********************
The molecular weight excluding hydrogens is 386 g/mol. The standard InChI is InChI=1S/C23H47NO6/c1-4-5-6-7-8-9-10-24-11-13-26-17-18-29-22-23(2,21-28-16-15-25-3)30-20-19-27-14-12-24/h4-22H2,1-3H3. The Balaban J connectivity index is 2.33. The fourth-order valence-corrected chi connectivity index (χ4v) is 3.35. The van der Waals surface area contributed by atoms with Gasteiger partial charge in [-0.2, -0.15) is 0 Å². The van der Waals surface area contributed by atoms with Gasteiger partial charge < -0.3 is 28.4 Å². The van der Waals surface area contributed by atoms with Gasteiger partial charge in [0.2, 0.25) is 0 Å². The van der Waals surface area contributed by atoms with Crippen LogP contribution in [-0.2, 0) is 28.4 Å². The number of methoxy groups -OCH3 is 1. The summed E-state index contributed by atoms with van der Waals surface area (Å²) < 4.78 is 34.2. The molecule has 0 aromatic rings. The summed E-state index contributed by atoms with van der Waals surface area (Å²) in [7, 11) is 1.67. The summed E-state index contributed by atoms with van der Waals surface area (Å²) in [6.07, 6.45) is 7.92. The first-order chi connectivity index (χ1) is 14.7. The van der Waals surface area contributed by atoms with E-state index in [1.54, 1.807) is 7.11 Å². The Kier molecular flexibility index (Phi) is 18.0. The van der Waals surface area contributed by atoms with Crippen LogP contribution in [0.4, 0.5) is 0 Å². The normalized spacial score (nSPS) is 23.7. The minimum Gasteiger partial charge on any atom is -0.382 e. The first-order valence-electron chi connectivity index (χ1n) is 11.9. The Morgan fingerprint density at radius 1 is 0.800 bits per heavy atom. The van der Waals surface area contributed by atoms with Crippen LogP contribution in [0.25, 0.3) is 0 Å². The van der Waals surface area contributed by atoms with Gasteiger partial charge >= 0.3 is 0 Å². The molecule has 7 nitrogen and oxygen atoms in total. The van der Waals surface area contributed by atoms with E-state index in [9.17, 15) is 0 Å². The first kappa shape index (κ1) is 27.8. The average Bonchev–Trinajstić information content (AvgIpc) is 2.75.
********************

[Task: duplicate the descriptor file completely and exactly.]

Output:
The molecular weight excluding hydrogens is 386 g/mol. The standard InChI is InChI=1S/C23H47NO6/c1-4-5-6-7-8-9-10-24-11-13-26-17-18-29-22-23(2,21-28-16-15-25-3)30-20-19-27-14-12-24/h4-22H2,1-3H3. The Balaban J connectivity index is 2.33. The fourth-order valence-corrected chi connectivity index (χ4v) is 3.35. The van der Waals surface area contributed by atoms with Gasteiger partial charge in [-0.2, -0.15) is 0 Å². The van der Waals surface area contributed by atoms with Gasteiger partial charge < -0.3 is 28.4 Å². The van der Waals surface area contributed by atoms with Gasteiger partial charge in [0.2, 0.25) is 0 Å². The van der Waals surface area contributed by atoms with Crippen LogP contribution in [-0.2, 0) is 28.4 Å². The number of methoxy groups -OCH3 is 1. The summed E-state index contributed by atoms with van der Waals surface area (Å²) < 4.78 is 34.2. The molecule has 0 aromatic rings. The summed E-state index contributed by atoms with van der Waals surface area (Å²) in [7, 11) is 1.67. The summed E-state index contributed by atoms with van der Waals surface area (Å²) in [6.07, 6.45) is 7.92. The first-order chi connectivity index (χ1) is 14.7. The van der Waals surface area contributed by atoms with E-state index in [1.54, 1.807) is 7.11 Å². The Kier molecular flexibility index (Phi) is 18.0. The van der Waals surface area contributed by atoms with Crippen LogP contribution in [0.4, 0.5) is 0 Å². The normalized spacial score (nSPS) is 23.7. The minimum Gasteiger partial charge on any atom is -0.382 e. The first-order valence-electron chi connectivity index (χ1n) is 11.9. The Morgan fingerprint density at radius 1 is 0.800 bits per heavy atom. The van der Waals surface area contributed by atoms with Crippen LogP contribution in [0.25, 0.3) is 0 Å². The van der Waals surface area contributed by atoms with Gasteiger partial charge >= 0.3 is 0 Å². The molecule has 7 nitrogen and oxygen atoms in total. The van der Waals surface area contributed by atoms with E-state index in [9.17, 15) is 0 Å². The first kappa shape index (κ1) is 27.8. The average Bonchev–Trinajstić information content (AvgIpc) is 2.75.